Say “YES!” to a multiculti wedding!

Gregre mariageDo you know why I married her? teased Johannes his Franco-German wife Apolline whilst chatting with friends. Because she is bicultural and speaks another mother tongue, her voice sounds slightly different in each language, and she behaves differently as well. It’s like I have two brides in one, that’s the mystery of bi-cultural couples. Let’s hope that this is not the only reason!
Usually weddings, even if they take place in one country with people from the same town, are quite tricky. The expectations are different from family to family and make the plans difficult. In a bicultural wedding the differences are exacerbated: two or more cultures, languages, relatives abroad, various customs. It looks like a never-ending headache.
But this should not stop you from a multicultural marriage! The people I met to talk about their bicultural life remember their wedding with pleasure!

One or two countries?
It often occurs that bicultural couples have two weddings in each of their home countries. Some of them like the idea of honouring both sides of their families and also some practical sides.
That’s what Satsuko from Japan and Wolfgang from Switzerland underline: We planned to live in the United Kingdom but were living in France. Getting married there seemed just impossible and involved too much paperwork. We decided to have our civil wedding in Zurich where it was more expensive but realistic to do as we wanted to do it quickly.
Satsuko adds: One month later we celebrated the wedding in Japan, and the following summer we were back in Zurich to have a big celebration with family and friends. I didn’t wear the traditional wedding kimono, it’s far too expensive and not really comfortable, but I wore a fantastic French dress from Paris; we were living in Grenoble at that time. I love this dress and wore it twice, first in Japan for the wedding and then for the big celebration in Zurich. In Japan we had some culturally-specific wines like saké to drink and I there swapped dresses in the evening and wore a festive kimono.

In-laws and relatives
Wedding preparations may sometimes be challenging because of varying expectations between you as the bride- and groom-to-be and your families. Special rituals, historic traditions, ancestral costumes… I am only slightly joking when I think of all the comments the couples shared with me. I remember the “do it this way or that way” or even worse “it’s unthinkable for our family not to invite him or her”. The most frustrating comment was probably from one French mother: Ale at a wedding, no thank you. If you dare do this, I won’t come! Tricky, when you think that her son was going to be married to a British girl. But weddings are like this. Suddenly and unexpectedly, mentalities and cultural expectations you may imagine to be buried under modern and new points of view are dug out and become most important.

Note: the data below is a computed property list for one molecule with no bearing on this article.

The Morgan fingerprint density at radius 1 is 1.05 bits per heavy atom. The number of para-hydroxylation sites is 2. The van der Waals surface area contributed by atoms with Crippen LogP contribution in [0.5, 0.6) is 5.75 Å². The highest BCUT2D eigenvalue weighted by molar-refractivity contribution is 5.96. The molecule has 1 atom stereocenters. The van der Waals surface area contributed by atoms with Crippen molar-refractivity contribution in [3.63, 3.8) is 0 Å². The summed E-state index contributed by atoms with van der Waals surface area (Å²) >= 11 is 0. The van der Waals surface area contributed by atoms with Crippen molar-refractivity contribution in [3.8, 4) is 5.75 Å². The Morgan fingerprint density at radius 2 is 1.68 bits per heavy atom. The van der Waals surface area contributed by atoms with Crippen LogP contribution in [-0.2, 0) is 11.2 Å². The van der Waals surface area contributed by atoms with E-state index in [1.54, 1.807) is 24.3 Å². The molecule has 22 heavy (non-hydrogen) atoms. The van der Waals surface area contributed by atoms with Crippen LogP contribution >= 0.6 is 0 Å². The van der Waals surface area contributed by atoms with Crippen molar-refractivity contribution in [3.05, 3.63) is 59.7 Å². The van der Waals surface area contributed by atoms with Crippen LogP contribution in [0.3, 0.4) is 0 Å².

My father couldn’t imagine me married to a German, says Nathan from Israel. He made a long face for a while, underlining that she hadn’t the same cultural roots as we have. But in the end, he admits his mistake and apologised for his lack of confidence in front of both of us.
Nathan’s wife Melanie adds: From my side it was a bit strange. They didn’t say anything particular, but on the day itself, they wished us “all the best and good luck” in a concerned way as if they couldn’t imagine our marriage would work.
And to finish with a wink and not to leave you wanting more about the ale story at this Franco-British wedding: in the end there was ale, but only after the dinner for those who wanted it. The groom still doesn’t know if his mother noticed it, but she stayed the whole evening and longer!


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